Bosses at Staffordshire Police have hit out at the Government after being told they have to find £400,000 to fund a pay rise for officers facing workload crises.
Chief constable Gareth Morgan said the pay increase had not been included in budgets at a time when police were being forced to make millions in savings, with many officers at breaking point due to increased workloads.
He said: "We already have a shortfall we have to work towards and this is an added amount. I have always made it clear that the expectation for us to continue to make savings is unreasonable.
"My staff have had a pay freeze for six to seven years and that's a long time and you want the pay to reflect the work they have done."
Mr Morgan says the fact the country's terrorism threat level went to critical at the time of the pay announcement - which brought derision from unions - shows the heightened demand on officers. He added: "Police have been working extended hours and providing more visibility and that also has to be paid for."
The county's Police and Crime Commissioner Matthew Ellis said: "We do talk to the Government about forward planning so we don't have this sort of thing.
"I have reserves in order to deal with it and will go to the reserves for things that are last minute. I am not stressed about it, but I am a bit irritated about how it's been done."
Keith Jervis, chairman of the Staffordshire Police Federation, says some forces may have to consider their officer numbers when finding the cash.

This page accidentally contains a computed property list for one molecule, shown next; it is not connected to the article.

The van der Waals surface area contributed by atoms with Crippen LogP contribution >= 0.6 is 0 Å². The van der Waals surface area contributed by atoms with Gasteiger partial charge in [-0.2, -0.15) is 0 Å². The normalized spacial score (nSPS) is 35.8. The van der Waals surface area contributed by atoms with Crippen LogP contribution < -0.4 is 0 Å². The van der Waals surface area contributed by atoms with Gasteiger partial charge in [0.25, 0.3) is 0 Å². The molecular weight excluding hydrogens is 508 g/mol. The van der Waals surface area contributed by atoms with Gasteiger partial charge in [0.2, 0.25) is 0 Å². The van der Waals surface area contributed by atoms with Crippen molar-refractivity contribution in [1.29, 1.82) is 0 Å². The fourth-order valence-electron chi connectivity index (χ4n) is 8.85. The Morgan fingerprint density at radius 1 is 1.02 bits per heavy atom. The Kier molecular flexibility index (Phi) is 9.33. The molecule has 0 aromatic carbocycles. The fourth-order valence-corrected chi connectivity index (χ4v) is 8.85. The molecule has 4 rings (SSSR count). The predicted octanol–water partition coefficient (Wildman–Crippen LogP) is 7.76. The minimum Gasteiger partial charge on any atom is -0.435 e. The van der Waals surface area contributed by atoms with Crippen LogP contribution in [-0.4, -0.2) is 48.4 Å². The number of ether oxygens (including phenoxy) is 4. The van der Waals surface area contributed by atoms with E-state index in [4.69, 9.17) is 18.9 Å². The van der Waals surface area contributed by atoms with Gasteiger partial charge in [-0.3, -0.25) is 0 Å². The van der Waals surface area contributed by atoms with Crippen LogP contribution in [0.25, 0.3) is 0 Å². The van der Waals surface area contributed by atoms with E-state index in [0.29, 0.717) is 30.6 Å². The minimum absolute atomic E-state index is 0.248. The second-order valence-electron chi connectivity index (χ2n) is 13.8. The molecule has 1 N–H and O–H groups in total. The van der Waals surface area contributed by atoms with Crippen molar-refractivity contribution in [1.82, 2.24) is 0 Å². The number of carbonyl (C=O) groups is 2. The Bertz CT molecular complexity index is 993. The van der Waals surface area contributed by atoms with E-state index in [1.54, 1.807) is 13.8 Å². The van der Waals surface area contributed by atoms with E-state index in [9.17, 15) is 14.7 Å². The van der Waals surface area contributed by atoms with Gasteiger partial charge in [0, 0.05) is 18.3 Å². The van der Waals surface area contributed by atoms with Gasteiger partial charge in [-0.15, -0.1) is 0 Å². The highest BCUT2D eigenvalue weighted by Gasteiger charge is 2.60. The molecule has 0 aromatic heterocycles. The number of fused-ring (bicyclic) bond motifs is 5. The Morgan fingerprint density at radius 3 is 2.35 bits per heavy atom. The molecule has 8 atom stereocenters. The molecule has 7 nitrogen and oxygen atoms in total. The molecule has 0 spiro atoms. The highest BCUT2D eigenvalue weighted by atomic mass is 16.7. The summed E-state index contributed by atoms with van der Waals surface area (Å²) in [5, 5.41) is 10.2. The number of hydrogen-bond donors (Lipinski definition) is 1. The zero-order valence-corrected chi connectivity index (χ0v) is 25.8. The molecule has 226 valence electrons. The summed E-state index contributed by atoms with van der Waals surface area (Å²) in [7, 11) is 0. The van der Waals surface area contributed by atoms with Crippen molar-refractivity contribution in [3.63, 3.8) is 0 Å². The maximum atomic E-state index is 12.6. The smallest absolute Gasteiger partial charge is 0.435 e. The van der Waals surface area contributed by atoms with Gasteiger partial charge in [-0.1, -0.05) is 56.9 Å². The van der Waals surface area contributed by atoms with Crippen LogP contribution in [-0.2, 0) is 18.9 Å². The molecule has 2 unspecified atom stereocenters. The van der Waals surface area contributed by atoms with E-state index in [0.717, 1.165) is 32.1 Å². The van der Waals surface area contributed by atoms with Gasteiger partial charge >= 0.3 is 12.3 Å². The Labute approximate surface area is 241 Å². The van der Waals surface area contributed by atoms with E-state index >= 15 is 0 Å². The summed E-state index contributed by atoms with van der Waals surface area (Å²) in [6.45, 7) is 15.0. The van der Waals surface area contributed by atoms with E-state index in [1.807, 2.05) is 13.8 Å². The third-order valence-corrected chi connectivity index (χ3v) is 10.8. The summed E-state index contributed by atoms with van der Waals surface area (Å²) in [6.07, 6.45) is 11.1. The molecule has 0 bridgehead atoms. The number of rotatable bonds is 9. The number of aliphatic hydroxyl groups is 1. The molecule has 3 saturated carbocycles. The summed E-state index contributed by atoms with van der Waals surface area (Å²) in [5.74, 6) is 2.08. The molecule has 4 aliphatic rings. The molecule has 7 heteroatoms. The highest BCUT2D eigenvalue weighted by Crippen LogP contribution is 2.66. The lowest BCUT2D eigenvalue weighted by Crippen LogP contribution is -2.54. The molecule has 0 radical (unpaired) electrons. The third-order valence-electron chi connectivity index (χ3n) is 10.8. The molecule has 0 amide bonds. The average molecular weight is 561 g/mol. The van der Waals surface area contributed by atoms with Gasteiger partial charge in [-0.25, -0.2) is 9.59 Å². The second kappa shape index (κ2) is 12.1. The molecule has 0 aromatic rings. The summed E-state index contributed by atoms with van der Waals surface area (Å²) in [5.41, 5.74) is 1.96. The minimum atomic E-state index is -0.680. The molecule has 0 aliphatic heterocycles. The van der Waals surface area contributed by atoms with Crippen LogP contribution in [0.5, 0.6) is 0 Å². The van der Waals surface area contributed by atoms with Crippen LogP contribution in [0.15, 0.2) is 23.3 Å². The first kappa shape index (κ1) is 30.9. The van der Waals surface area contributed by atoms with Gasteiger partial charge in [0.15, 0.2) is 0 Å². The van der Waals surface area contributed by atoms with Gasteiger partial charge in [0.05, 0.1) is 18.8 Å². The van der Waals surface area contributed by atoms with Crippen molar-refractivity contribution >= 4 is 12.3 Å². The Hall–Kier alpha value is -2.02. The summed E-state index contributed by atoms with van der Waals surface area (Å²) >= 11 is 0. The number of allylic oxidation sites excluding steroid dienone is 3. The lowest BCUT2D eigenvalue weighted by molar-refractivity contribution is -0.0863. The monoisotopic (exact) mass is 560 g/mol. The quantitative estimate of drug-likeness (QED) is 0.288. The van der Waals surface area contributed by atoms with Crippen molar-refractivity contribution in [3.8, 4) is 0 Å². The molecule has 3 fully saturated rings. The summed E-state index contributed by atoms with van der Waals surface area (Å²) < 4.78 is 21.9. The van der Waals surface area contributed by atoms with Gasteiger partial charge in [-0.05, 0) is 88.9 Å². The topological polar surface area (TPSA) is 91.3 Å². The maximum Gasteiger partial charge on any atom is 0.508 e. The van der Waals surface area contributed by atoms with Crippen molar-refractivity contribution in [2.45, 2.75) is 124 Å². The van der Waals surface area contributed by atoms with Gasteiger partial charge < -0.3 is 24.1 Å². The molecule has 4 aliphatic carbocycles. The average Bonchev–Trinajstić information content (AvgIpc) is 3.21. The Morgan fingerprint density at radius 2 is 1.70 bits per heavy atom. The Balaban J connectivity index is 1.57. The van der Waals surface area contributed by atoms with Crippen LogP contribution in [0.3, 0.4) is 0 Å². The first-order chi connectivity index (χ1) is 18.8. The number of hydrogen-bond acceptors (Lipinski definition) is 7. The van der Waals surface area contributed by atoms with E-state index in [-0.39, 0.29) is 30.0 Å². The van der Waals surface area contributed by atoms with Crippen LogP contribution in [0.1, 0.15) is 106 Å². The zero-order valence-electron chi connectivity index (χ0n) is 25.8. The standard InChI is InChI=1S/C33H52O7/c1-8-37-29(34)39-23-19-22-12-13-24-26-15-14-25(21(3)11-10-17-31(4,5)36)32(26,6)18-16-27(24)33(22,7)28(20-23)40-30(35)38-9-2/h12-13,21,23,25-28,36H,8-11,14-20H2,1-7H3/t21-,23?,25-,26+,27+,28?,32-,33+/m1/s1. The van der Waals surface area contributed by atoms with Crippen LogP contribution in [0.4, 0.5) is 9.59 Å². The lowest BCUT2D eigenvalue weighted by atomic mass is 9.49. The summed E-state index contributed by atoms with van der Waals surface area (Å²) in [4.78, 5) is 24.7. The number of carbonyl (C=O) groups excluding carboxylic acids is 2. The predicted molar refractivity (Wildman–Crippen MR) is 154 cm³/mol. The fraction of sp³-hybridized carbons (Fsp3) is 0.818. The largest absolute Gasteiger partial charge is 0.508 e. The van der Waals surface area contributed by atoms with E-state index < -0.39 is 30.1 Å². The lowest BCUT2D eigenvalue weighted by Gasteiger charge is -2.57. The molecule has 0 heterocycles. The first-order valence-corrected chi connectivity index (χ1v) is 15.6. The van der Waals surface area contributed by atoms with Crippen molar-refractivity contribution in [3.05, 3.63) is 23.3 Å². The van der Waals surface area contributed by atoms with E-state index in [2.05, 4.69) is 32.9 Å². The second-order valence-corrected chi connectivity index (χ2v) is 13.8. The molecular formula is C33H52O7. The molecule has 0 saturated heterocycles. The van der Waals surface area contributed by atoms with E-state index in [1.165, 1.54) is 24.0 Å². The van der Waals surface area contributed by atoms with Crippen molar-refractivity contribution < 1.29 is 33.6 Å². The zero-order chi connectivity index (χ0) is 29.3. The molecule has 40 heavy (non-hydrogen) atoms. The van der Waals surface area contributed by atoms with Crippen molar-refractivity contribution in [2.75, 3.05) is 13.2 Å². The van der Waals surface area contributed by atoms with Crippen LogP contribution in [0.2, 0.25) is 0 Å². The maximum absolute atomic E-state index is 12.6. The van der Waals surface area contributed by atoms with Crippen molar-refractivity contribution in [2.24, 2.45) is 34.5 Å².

He said: "Our members are angry and forces have been put in an impossible situation. We feel the government has not been truthful and honest about the pay award given to officers, and this is insulting.
"The two per cent awarded has to come from existing policing budgets which means forces may have to choose between officer numbers and public safety. That cannot be right, a pay award yet again lass than the rate of inflation, is in real terms, a reduction.
"Crime is not falling, it's on the up - cyber crime and violence has exploded. Officers are having to do more and more and cries of extra police officers being on patrol at times of heightened terrorist threat level are not 'extra' police officers. They are the same officers doing longer hours, being called back in when they are off or being given extra responsibilities.
"The public has been fantastic at giving us support but they deserve better. Officers give all to become police officers but they are broken; unable to cope with the mental and physical demands placed upon them by having to work in depleted environments. This cannot be right or fair on anyone - let alone the public."